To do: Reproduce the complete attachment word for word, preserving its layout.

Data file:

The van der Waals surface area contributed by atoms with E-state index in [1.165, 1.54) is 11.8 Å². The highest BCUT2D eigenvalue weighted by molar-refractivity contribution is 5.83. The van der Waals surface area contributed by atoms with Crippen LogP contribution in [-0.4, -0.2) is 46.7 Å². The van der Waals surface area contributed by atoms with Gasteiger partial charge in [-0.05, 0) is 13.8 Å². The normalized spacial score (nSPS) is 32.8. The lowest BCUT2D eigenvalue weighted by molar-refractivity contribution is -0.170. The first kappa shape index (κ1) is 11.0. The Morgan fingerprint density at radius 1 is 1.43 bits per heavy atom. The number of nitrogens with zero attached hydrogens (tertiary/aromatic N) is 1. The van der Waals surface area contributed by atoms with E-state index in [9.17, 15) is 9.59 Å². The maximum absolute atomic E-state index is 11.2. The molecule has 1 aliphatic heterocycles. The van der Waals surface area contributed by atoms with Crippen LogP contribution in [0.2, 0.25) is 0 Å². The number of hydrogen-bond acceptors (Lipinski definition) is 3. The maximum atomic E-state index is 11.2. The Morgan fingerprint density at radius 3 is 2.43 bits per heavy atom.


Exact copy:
The van der Waals surface area contributed by atoms with E-state index in [1.165, 1.54) is 11.8 Å². The highest BCUT2D eigenvalue weighted by molar-refractivity contribution is 5.83. The van der Waals surface area contributed by atoms with Crippen LogP contribution in [-0.4, -0.2) is 46.7 Å². The van der Waals surface area contributed by atoms with Gasteiger partial charge in [-0.05, 0) is 13.8 Å². The normalized spacial score (nSPS) is 32.8. The lowest BCUT2D eigenvalue weighted by molar-refractivity contribution is -0.170. The first kappa shape index (κ1) is 11.0. The Morgan fingerprint density at radius 1 is 1.43 bits per heavy atom. The number of nitrogens with zero attached hydrogens (tertiary/aromatic N) is 1. The van der Waals surface area contributed by atoms with E-state index in [9.17, 15) is 9.59 Å². The maximum absolute atomic E-state index is 11.2. The molecule has 1 aliphatic heterocycles. The van der Waals surface area contributed by atoms with Crippen LogP contribution in [0.2, 0.25) is 0 Å². The number of hydrogen-bond acceptors (Lipinski definition) is 3. The maximum atomic E-state index is 11.2. The Morgan fingerprint density at radius 3 is 2.43 bits per heavy atom.